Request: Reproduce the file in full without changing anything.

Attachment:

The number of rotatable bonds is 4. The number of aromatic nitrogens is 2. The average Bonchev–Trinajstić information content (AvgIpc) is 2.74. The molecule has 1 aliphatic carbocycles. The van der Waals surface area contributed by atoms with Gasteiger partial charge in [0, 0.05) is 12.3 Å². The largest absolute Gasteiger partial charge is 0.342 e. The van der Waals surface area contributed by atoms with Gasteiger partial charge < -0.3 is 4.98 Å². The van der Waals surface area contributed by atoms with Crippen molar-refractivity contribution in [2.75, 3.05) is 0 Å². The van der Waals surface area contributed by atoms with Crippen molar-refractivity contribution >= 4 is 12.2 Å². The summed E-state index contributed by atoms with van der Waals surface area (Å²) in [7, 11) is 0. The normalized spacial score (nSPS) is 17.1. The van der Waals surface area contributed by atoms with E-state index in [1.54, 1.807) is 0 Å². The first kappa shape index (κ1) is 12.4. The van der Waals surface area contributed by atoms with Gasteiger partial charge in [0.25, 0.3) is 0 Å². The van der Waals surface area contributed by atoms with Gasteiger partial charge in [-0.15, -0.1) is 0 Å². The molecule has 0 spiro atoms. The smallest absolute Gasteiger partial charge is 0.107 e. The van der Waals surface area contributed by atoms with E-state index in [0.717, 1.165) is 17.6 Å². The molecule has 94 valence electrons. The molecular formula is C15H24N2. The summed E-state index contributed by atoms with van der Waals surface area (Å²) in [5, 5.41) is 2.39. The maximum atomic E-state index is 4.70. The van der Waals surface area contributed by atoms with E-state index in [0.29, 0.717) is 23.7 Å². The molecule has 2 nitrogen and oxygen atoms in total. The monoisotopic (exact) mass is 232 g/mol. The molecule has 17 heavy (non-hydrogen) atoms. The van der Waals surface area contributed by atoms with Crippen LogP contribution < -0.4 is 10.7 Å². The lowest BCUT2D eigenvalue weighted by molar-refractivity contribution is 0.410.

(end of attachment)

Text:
The number of rotatable bonds is 4. The number of aromatic nitrogens is 2. The average Bonchev–Trinajstić information content (AvgIpc) is 2.74. The molecule has 1 aliphatic carbocycles. The van der Waals surface area contributed by atoms with Gasteiger partial charge in [0, 0.05) is 12.3 Å². The largest absolute Gasteiger partial charge is 0.342 e. The van der Waals surface area contributed by atoms with Gasteiger partial charge < -0.3 is 4.98 Å². The van der Waals surface area contributed by atoms with Crippen molar-refractivity contribution in [2.75, 3.05) is 0 Å². The van der Waals surface area contributed by atoms with Crippen molar-refractivity contribution >= 4 is 12.2 Å². The summed E-state index contributed by atoms with van der Waals surface area (Å²) in [7, 11) is 0. The normalized spacial score (nSPS) is 17.1. The van der Waals surface area contributed by atoms with E-state index in [1.54, 1.807) is 0 Å². The first kappa shape index (κ1) is 12.4. The van der Waals surface area contributed by atoms with Gasteiger partial charge in [0.25, 0.3) is 0 Å². The van der Waals surface area contributed by atoms with Gasteiger partial charge in [-0.15, -0.1) is 0 Å². The molecule has 0 spiro atoms. The smallest absolute Gasteiger partial charge is 0.107 e. The van der Waals surface area contributed by atoms with E-state index in [0.717, 1.165) is 17.6 Å². The molecule has 94 valence electrons. The molecular formula is C15H24N2. The summed E-state index contributed by atoms with van der Waals surface area (Å²) in [5, 5.41) is 2.39. The maximum atomic E-state index is 4.70. The van der Waals surface area contributed by atoms with E-state index in [0.29, 0.717) is 23.7 Å². The molecule has 2 nitrogen and oxygen atoms in total. The monoisotopic (exact) mass is 232 g/mol. The molecule has 17 heavy (non-hydrogen) atoms. The van der Waals surface area contributed by atoms with Crippen LogP contribution < -0.4 is 10.7 Å². The lowest BCUT2D eigenvalue weighted by molar-refractivity contribution is 0.410.